Researchers at Johns Hopkins University are combining diagnostics, therapeutics and drug delivery in a "nanoplex" to kill cancer cells without damaging healthy tissue and causing the side effects associated with many cancer therapies. The approach, which the researchers describe as "theranostic imaging," targets drugs specifically to tumor cells, and the research is published in American Chemical Society Nano. Theranostics, using a diagnostic to tailor choice of therapeutics, are a key part of personalized medicine.
The nanoplex included the nontoxic prodrug 5-fluorocytosine (5-FC), the inactive form of the cytotoxic chemotherapeutic 5-fluorouracil (5-FU), and the enzyme that activates the prodrug. The nanoplex is designed to bind to prostate-specific membrane antigen (PSMA), a protein that is expressed in the vessels of most solid tumors, making this a potential target for many types of cancer. Once the complex is taken inside the cell, the enzyme activates the cancer chemotherapy, which then kills the cell.
The researchers added radioactive and florescent molecules to the prodrug-enzyme nanoplex so that they could use imaging to follow the location and activity of the nanoplex, and included small interfering RNA (siRNA) to reduce the activity of choline kinase, an enzyme whose levels increase as tumors grow.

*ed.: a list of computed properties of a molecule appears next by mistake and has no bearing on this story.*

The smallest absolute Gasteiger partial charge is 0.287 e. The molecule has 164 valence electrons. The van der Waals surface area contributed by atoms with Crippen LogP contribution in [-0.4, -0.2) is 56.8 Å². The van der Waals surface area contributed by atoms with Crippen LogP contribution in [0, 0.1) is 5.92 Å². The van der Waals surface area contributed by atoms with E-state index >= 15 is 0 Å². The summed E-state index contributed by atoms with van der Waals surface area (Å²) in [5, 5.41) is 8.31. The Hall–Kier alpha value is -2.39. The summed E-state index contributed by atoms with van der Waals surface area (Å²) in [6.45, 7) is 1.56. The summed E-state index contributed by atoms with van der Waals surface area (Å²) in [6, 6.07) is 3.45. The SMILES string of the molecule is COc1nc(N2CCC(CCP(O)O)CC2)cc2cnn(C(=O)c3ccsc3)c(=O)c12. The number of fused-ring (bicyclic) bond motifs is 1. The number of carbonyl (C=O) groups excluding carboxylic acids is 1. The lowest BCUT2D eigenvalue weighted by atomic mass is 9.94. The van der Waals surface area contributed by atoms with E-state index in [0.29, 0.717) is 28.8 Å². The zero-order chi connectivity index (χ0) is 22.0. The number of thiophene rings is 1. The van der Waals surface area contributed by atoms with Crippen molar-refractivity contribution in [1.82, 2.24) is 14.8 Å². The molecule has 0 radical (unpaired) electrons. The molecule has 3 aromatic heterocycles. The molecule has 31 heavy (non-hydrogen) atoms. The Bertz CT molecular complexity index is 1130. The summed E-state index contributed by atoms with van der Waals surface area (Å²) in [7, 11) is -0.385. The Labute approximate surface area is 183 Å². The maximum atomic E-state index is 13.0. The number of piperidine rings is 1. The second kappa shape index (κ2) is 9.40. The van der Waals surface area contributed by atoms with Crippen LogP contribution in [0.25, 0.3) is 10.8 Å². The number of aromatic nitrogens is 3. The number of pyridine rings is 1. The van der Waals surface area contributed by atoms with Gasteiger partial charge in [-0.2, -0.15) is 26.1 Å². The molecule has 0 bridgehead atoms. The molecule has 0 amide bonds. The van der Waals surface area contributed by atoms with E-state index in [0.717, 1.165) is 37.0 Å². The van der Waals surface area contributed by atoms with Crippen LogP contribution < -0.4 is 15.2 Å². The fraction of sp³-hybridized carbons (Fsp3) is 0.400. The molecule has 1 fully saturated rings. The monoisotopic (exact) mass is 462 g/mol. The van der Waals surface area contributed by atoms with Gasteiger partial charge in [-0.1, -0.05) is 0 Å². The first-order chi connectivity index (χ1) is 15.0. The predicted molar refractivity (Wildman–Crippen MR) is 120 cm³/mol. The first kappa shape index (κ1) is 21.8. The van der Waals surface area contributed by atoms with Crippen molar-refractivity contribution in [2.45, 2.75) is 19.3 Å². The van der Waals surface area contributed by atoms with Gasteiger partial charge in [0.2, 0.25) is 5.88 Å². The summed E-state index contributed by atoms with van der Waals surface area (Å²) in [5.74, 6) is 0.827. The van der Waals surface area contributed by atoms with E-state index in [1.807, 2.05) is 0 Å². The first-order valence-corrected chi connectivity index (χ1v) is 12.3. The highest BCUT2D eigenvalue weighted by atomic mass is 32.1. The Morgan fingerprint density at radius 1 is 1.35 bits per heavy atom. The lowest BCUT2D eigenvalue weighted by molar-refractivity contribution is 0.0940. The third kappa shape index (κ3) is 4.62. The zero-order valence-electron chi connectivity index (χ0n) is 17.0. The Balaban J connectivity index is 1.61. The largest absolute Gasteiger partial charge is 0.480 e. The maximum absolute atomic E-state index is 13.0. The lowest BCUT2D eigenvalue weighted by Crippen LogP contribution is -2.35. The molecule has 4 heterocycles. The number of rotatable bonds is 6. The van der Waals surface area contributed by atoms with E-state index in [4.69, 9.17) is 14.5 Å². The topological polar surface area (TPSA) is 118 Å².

In mice, the nanoplex was taken up specifically by tumor cells expressing PSMA. The prodrug was converted to active drug, and within 48 hours, the siRNA-loaded nanoplexes reduced enzyme activity 80%. None of the mice receiving the nanoplexes showed any damage to organs such as the kidney and liver, or any increase in immune response.
"Our results show a non-invasive imaging approach to following and delivering targeted therapy to any cancer that expresses PSMA," says senior study investigator Zaver Bhujwalla. However, this technique could have potential in any cancer that has increased levels of specific proteins on its surface, for example breast cancers expressing HER-2/neu or CXCR4 proteins, and has potential to impact more than one molecular target at a time, potentially reducing the risk of resistance. It could be used as a single agent, or in combination with other forms of treatment.
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